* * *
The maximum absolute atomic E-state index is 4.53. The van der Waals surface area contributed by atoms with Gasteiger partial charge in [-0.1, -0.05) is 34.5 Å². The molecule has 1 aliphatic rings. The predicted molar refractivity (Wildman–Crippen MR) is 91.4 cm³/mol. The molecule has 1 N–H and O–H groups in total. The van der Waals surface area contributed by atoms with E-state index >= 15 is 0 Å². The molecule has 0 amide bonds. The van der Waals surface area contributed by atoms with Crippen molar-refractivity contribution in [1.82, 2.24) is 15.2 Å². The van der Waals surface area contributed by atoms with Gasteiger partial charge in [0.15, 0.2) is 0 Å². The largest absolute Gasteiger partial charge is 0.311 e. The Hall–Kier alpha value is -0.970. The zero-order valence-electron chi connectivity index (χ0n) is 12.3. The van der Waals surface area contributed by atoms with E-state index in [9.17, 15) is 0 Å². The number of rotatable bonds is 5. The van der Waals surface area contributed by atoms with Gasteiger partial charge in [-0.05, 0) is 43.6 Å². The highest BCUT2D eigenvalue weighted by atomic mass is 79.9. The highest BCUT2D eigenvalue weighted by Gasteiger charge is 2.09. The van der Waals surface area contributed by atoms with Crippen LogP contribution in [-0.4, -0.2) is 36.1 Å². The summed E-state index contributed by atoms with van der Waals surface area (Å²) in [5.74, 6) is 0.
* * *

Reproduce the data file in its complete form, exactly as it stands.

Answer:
The maximum absolute atomic E-state index is 4.53. The van der Waals surface area contributed by atoms with Gasteiger partial charge in [-0.1, -0.05) is 34.5 Å². The molecule has 1 aliphatic rings. The predicted molar refractivity (Wildman–Crippen MR) is 91.4 cm³/mol. The molecule has 1 N–H and O–H groups in total. The van der Waals surface area contributed by atoms with E-state index >= 15 is 0 Å². The molecule has 0 amide bonds. The van der Waals surface area contributed by atoms with Crippen molar-refractivity contribution in [1.82, 2.24) is 15.2 Å². The van der Waals surface area contributed by atoms with Gasteiger partial charge in [0.15, 0.2) is 0 Å². The largest absolute Gasteiger partial charge is 0.311 e. The Hall–Kier alpha value is -0.970. The zero-order valence-electron chi connectivity index (χ0n) is 12.3. The van der Waals surface area contributed by atoms with E-state index in [9.17, 15) is 0 Å². The number of rotatable bonds is 5. The van der Waals surface area contributed by atoms with Gasteiger partial charge in [-0.05, 0) is 43.6 Å². The highest BCUT2D eigenvalue weighted by atomic mass is 79.9. The highest BCUT2D eigenvalue weighted by Gasteiger charge is 2.09. The van der Waals surface area contributed by atoms with Crippen LogP contribution in [-0.4, -0.2) is 36.1 Å². The summed E-state index contributed by atoms with van der Waals surface area (Å²) in [5.74, 6) is 0.